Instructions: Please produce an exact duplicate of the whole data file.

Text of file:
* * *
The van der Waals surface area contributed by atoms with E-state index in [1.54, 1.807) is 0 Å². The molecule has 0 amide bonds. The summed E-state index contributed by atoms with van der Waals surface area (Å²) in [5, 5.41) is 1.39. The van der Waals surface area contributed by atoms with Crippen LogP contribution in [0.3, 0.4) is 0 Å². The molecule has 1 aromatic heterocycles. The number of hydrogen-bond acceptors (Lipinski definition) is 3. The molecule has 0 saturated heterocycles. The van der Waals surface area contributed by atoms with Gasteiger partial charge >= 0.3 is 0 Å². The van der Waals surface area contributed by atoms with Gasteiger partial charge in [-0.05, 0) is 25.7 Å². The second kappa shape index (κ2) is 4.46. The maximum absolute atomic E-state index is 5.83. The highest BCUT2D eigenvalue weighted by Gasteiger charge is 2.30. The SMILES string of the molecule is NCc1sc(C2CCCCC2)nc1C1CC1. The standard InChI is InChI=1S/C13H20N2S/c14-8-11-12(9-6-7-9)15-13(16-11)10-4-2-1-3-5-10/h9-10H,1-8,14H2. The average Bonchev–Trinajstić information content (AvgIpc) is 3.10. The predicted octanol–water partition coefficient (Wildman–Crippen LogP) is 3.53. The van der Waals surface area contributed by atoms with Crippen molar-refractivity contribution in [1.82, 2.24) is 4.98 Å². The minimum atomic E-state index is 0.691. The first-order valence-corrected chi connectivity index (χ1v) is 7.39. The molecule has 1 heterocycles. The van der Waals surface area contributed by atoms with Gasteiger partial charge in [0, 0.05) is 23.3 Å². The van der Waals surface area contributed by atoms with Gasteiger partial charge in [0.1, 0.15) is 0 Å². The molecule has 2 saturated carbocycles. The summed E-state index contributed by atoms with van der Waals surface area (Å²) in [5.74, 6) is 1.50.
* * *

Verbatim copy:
The van der Waals surface area contributed by atoms with E-state index in [1.54, 1.807) is 0 Å². The molecule has 0 amide bonds. The summed E-state index contributed by atoms with van der Waals surface area (Å²) in [5, 5.41) is 1.39. The van der Waals surface area contributed by atoms with Crippen LogP contribution in [0.3, 0.4) is 0 Å². The molecule has 1 aromatic heterocycles. The number of hydrogen-bond acceptors (Lipinski definition) is 3. The molecule has 0 saturated heterocycles. The van der Waals surface area contributed by atoms with Gasteiger partial charge >= 0.3 is 0 Å². The van der Waals surface area contributed by atoms with Gasteiger partial charge in [-0.05, 0) is 25.7 Å². The second kappa shape index (κ2) is 4.46. The maximum absolute atomic E-state index is 5.83. The highest BCUT2D eigenvalue weighted by Gasteiger charge is 2.30. The SMILES string of the molecule is NCc1sc(C2CCCCC2)nc1C1CC1. The standard InChI is InChI=1S/C13H20N2S/c14-8-11-12(9-6-7-9)15-13(16-11)10-4-2-1-3-5-10/h9-10H,1-8,14H2. The average Bonchev–Trinajstić information content (AvgIpc) is 3.10. The predicted octanol–water partition coefficient (Wildman–Crippen LogP) is 3.53. The van der Waals surface area contributed by atoms with Crippen molar-refractivity contribution in [1.82, 2.24) is 4.98 Å². The minimum atomic E-state index is 0.691. The first-order valence-corrected chi connectivity index (χ1v) is 7.39. The molecule has 1 heterocycles. The van der Waals surface area contributed by atoms with Gasteiger partial charge in [0, 0.05) is 23.3 Å². The van der Waals surface area contributed by atoms with Gasteiger partial charge in [0.1, 0.15) is 0 Å². The molecule has 2 saturated carbocycles. The summed E-state index contributed by atoms with van der Waals surface area (Å²) in [5.74, 6) is 1.50.